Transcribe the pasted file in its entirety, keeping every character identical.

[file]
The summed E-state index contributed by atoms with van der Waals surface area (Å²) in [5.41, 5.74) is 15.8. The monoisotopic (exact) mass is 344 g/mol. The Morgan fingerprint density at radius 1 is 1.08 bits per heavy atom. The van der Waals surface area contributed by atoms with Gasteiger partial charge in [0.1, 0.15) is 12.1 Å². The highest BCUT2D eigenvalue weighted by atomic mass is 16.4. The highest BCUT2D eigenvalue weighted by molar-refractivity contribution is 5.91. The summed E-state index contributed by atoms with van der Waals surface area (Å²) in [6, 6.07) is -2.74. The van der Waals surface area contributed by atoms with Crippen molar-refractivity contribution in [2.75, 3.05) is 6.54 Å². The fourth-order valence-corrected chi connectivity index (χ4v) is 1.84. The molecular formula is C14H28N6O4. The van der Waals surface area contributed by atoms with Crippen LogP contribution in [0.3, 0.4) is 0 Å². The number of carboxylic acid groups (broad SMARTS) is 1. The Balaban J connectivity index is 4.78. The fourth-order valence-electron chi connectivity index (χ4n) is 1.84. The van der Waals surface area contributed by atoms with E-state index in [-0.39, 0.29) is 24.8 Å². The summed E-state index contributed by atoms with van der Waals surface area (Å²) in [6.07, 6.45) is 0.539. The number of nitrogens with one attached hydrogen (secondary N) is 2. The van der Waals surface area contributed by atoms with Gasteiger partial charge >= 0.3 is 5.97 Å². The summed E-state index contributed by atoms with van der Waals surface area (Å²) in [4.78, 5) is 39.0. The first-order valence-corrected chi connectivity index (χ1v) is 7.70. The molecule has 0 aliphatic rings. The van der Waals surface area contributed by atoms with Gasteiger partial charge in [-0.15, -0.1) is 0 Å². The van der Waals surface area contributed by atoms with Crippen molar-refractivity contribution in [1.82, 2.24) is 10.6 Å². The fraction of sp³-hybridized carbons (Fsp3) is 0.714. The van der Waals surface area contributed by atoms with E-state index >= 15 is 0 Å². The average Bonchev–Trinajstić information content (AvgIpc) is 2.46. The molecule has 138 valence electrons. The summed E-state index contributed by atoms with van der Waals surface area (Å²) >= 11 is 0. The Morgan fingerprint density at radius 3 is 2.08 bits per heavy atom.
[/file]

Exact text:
The summed E-state index contributed by atoms with van der Waals surface area (Å²) in [5.41, 5.74) is 15.8. The monoisotopic (exact) mass is 344 g/mol. The Morgan fingerprint density at radius 1 is 1.08 bits per heavy atom. The van der Waals surface area contributed by atoms with Gasteiger partial charge in [0.1, 0.15) is 12.1 Å². The highest BCUT2D eigenvalue weighted by atomic mass is 16.4. The highest BCUT2D eigenvalue weighted by molar-refractivity contribution is 5.91. The summed E-state index contributed by atoms with van der Waals surface area (Å²) in [6, 6.07) is -2.74. The van der Waals surface area contributed by atoms with Crippen molar-refractivity contribution in [2.75, 3.05) is 6.54 Å². The fourth-order valence-corrected chi connectivity index (χ4v) is 1.84. The molecular formula is C14H28N6O4. The van der Waals surface area contributed by atoms with Crippen LogP contribution in [0.3, 0.4) is 0 Å². The number of carboxylic acid groups (broad SMARTS) is 1. The Balaban J connectivity index is 4.78. The fourth-order valence-electron chi connectivity index (χ4n) is 1.84. The van der Waals surface area contributed by atoms with E-state index in [-0.39, 0.29) is 24.8 Å². The summed E-state index contributed by atoms with van der Waals surface area (Å²) in [6.07, 6.45) is 0.539. The number of nitrogens with one attached hydrogen (secondary N) is 2. The van der Waals surface area contributed by atoms with Gasteiger partial charge >= 0.3 is 5.97 Å². The summed E-state index contributed by atoms with van der Waals surface area (Å²) in [4.78, 5) is 39.0. The first-order valence-corrected chi connectivity index (χ1v) is 7.70. The molecule has 0 aliphatic rings. The van der Waals surface area contributed by atoms with Gasteiger partial charge in [-0.15, -0.1) is 0 Å². The van der Waals surface area contributed by atoms with Crippen molar-refractivity contribution in [1.82, 2.24) is 10.6 Å². The fraction of sp³-hybridized carbons (Fsp3) is 0.714. The van der Waals surface area contributed by atoms with E-state index >= 15 is 0 Å². The average Bonchev–Trinajstić information content (AvgIpc) is 2.46. The molecule has 138 valence electrons. The summed E-state index contributed by atoms with van der Waals surface area (Å²) >= 11 is 0. The Morgan fingerprint density at radius 3 is 2.08 bits per heavy atom.